Raytheon has won an $88 million US Air Force contract to develop the miniature air-launched decoy (MALD), which will be fired from strike aircraft to confuse enemy air defences. The decision is a blow for Northrop Grumman, which built the MALD technology demonstrator tested in the late 1990s. Boeing and Lockheed Martin also bid for the contract.

Raytheon's MALD is a 90kg (200lb) vehicle, 2.92m (9.6ft) long with a 1.52m-span wing, powered by a 120lb-thrust (0.5kN) Hamilton Sundstrand TJ120 turbojet. An electronic payload will allow the expendable vehicle to mimic the radar cross-section of the launch aircraft as it flies a preprogrammed path, to "stimulate, decoy and/or saturate" air defences. A Boeing B-52 bomber will carry up to 16 MALDs and a Lockheed Martin F-16 fighter will carry four.

USAFMALD acquisition strategy project lead Lt Wells Littlefield says the MALD will cruise at Mach 0.8-0.9 for 45min at 35,000ft and M0.7-0.8 for 20min at 3,000ft - Raytheon's winning "swing wing" design optimising the sweep of the pop-out wing for the mission profile. The avionics will come from Raytheon's Paveway and EGBU-15 precision-guided weapons.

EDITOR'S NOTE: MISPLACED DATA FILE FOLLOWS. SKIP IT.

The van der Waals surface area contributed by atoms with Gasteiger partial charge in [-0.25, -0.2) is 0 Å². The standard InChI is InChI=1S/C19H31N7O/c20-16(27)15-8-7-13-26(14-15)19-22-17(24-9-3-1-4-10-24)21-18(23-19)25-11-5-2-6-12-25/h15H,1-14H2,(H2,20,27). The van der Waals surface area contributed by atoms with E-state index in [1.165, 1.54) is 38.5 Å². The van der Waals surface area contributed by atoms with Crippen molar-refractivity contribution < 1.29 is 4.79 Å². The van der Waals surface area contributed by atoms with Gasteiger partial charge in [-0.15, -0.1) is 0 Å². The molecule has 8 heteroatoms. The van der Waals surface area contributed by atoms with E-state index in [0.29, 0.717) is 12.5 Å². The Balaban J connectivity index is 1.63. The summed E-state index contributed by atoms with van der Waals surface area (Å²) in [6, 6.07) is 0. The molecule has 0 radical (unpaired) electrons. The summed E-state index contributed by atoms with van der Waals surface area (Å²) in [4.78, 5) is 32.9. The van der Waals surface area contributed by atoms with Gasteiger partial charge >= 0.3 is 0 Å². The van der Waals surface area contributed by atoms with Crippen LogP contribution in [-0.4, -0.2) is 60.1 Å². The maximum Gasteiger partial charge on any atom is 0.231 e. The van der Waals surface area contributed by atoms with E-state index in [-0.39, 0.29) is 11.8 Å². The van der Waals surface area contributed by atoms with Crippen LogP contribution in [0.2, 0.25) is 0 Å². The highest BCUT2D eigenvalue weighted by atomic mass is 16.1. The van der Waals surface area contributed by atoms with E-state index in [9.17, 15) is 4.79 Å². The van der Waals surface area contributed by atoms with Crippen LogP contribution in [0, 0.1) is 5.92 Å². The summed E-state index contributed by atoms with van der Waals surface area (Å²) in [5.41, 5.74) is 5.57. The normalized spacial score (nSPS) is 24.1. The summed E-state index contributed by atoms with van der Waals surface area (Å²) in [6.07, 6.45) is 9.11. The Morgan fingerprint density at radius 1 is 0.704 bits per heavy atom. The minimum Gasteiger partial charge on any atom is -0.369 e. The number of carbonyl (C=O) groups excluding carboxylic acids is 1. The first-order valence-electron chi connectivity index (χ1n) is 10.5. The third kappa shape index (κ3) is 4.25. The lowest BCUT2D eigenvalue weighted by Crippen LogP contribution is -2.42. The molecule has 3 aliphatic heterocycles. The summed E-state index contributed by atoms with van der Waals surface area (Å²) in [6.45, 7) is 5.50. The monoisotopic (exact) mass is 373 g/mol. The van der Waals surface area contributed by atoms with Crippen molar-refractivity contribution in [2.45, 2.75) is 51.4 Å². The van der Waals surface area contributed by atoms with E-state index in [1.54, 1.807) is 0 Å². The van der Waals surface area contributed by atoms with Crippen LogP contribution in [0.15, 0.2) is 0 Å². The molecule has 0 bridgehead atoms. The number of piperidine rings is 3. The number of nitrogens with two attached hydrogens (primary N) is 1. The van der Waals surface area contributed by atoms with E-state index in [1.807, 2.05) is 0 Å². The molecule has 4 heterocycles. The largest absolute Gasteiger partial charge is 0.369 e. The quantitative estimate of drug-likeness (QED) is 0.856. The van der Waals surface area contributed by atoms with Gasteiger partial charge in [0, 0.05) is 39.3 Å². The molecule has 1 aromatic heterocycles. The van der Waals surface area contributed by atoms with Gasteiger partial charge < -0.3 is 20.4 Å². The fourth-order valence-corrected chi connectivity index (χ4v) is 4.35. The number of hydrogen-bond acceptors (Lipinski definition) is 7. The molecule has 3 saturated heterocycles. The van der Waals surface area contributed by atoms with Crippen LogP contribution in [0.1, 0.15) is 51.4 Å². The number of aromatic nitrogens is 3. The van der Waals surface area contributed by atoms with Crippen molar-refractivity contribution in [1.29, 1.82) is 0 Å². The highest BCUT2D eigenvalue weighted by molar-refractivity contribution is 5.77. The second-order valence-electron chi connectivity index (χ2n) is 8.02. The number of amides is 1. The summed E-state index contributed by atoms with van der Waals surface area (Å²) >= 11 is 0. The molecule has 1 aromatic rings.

Flight testing is to begin in the fourth quarter of 2006, leading to a production readiness review in the first quarter of 2008.

The US Air Force plans to buy 1,500 decoys, at a projected unit cost somewhere between $75,000 and $125,000. A "Spiral 2" jamming version of the expendable MALD is also planned, but is not funded, says Littlefield.


Source: Flight International